Philosophy of mind is at an important crossroads. There are a number of competing paradigms, astonishing new means of looking at and understanding the human brain, as well as proposals that ask us to look beyond grey matter in order to understand mind. This course is a survey of some of these trends. We begin with Gilbert Ryle's distinction between knowing-that & knowing-how before moving to the enactive mind, the embodied mind, the predictive mind, the embedded mind, the extended mind, & the minds of other organisms.
Ryle, Gilbert. The Concept of Mind.
Varela, Francisco J., Evan Thompson, and Eleanor Rosch. The Embodied Mind: Cognitive Science and Human Experience.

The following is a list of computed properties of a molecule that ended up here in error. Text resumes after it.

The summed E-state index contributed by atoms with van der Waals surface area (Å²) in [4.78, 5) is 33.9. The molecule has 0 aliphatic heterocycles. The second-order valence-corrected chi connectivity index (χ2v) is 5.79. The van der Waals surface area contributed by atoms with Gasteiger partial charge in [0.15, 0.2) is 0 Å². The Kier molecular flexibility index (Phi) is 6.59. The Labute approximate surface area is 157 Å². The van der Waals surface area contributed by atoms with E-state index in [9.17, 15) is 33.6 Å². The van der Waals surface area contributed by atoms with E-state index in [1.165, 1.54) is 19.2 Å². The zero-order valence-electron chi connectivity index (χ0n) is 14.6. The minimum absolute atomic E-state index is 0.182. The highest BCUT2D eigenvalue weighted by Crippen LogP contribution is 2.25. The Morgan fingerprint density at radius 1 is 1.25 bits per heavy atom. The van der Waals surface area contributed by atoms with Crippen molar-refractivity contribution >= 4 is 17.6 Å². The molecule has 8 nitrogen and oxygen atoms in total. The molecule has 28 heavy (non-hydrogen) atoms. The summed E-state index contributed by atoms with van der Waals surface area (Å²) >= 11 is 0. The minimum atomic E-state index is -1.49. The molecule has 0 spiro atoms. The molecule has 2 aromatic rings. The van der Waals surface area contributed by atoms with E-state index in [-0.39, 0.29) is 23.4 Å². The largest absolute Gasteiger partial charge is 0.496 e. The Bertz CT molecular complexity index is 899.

Malafouris, Lambros. How Things Shape the Mind.
Clark, Andy. Surfing Uncertainty: Prediction, Action, and the Embodied Mind.
Hutchins, Edwin. Cognition in the Wild.
James J. Gibson. An Ecological Approach to Visual Perception
Clark, Andy. Supersizing the Mind: Embodiment, Action, and Cognitive Extension.
Godfrey-Smith, Peter. Other Minds: The Octopus, the Sea, and the Deep Origins of Consciousness.
Critical theory, as formulated by the Frankfurt School, sets itself apart from the traditional theory - concerned with simple description and neutral explanation of "society" - by taking a critical stance vis-à-vis "society" in order to diagnose social pathologies. With the passing of time, the umbrella of critical theory has grown beyond the Frankfurt inception to encompass a broad range of critical theoretical discourse. The goal of this class is to survey both traditional critical theory as well as a more a capacious overview of critical theoretical perspectives.
Horkheimer, Max. "Traditional and Critical Theory."
Marx, Karl, and Friedrich Engels, The Marx-Engles Reader.